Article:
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ENERGY

Malls, households to excess power to KPLC

In Summary

• The system is set to be a relief to homes with solar plants and produces excess power which easily goes to waste with low household consumption.

• Kenya Power customer service general manager Rosemary Oduor said the process will only come into use once the technical aspects have been addressed. 

The Kenya power symbol .FILE
The Kenya power symbol .FILE

Kenyan households will soon sell any excess power to the main distributor, according to the  Energy Act 2019.

Under the new law, the metering system, will allow producers to connect to the national grid feeding in not more than one megawatt of power.

A consumer who owns an electric power generator of a capacity not exceeding one megawatt may apply to enter into a net-metering system agreement.

 
 

The system will credit solar or wind energy owners for the electricity they add to the grid, offsetting their expenses when they use Kenya Power  electricity.

It is set to be a relief to homes with solar plants and produce excess power which goes to waste due to low household consumption.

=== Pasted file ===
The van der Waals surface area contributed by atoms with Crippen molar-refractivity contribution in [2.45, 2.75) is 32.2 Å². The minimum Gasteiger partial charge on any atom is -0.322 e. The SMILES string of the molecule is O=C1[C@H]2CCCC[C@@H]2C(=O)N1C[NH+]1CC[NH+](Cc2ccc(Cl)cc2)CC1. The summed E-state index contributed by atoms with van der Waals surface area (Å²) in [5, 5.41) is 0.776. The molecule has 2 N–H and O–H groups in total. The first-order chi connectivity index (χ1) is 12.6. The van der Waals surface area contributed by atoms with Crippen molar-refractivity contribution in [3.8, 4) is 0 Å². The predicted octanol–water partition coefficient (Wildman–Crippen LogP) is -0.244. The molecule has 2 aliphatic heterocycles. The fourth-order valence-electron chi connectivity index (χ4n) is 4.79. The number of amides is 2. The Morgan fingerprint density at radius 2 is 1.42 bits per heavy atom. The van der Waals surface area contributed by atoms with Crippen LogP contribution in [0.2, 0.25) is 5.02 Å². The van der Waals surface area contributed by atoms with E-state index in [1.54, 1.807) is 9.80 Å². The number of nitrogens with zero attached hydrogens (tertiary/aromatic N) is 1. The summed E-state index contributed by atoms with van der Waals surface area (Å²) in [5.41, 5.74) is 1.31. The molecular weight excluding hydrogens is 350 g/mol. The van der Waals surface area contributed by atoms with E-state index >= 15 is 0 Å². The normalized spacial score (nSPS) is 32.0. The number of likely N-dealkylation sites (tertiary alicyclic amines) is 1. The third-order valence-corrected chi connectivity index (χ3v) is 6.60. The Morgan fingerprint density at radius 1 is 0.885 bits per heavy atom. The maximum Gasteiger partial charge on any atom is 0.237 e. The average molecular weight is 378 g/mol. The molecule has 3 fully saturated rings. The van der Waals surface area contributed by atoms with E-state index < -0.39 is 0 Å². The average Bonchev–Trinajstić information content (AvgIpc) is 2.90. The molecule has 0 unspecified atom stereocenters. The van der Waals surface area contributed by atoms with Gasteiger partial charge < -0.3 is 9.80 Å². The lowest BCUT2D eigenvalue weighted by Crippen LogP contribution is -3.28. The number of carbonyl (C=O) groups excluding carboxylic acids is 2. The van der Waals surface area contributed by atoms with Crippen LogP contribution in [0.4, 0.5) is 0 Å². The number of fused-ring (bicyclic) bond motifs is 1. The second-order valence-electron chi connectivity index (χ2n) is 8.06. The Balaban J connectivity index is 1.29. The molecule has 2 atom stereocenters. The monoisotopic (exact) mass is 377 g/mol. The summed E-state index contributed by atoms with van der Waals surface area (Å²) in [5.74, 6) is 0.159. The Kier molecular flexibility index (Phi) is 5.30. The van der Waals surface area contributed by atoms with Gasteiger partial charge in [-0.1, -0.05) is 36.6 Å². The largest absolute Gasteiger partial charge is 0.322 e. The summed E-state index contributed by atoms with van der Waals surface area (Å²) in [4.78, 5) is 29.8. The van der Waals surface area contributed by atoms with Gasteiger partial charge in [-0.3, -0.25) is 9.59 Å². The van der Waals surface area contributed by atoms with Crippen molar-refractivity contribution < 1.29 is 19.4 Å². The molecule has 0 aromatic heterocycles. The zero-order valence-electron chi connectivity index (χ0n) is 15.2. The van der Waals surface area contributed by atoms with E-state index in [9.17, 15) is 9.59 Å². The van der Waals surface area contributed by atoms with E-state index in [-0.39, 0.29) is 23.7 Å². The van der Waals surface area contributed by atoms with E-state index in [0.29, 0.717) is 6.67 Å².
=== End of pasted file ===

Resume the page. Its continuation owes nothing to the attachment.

Kenya Power customer service general manager Rosemary Oduor said the process will only come into use once the technical aspects have been addressed. 

“We will be concerned where the power is coming from, where and what time especially since there are times when consumption is low on the national grid,” Odour said.

The company is also in the process of improving their metre system for the uptake.

The system comes at a time when electricity bills have been on an upward trend.

This has led to continued installation of solar systems in firms, industries and malls around the country who form the largest share of consumers with the main distributor. 

 
 

Oduor said the shift to solar power by large consumers has had an impact on their revenues.

“We are positioning ourselves to work in a competitive environment. But meanwhile with the defection we will have to convince some to stay,” she said.

Some of the malls that have pted for solar energy include Galleria Shopping Mall which recently signed an agreement with Solarcentury to develop a 562kWp solar power system, providing 50 per cent of its daytime power needs.

Garden City Mall has a solar plant that generates  1,256 Megawatt hours annually from 3,300 solar panels saving about Sh31.6 million annually from power bills.

Two Rivers Mall solar project is expected to produce about two megawatts to be complemented by electricity from Kenya Power.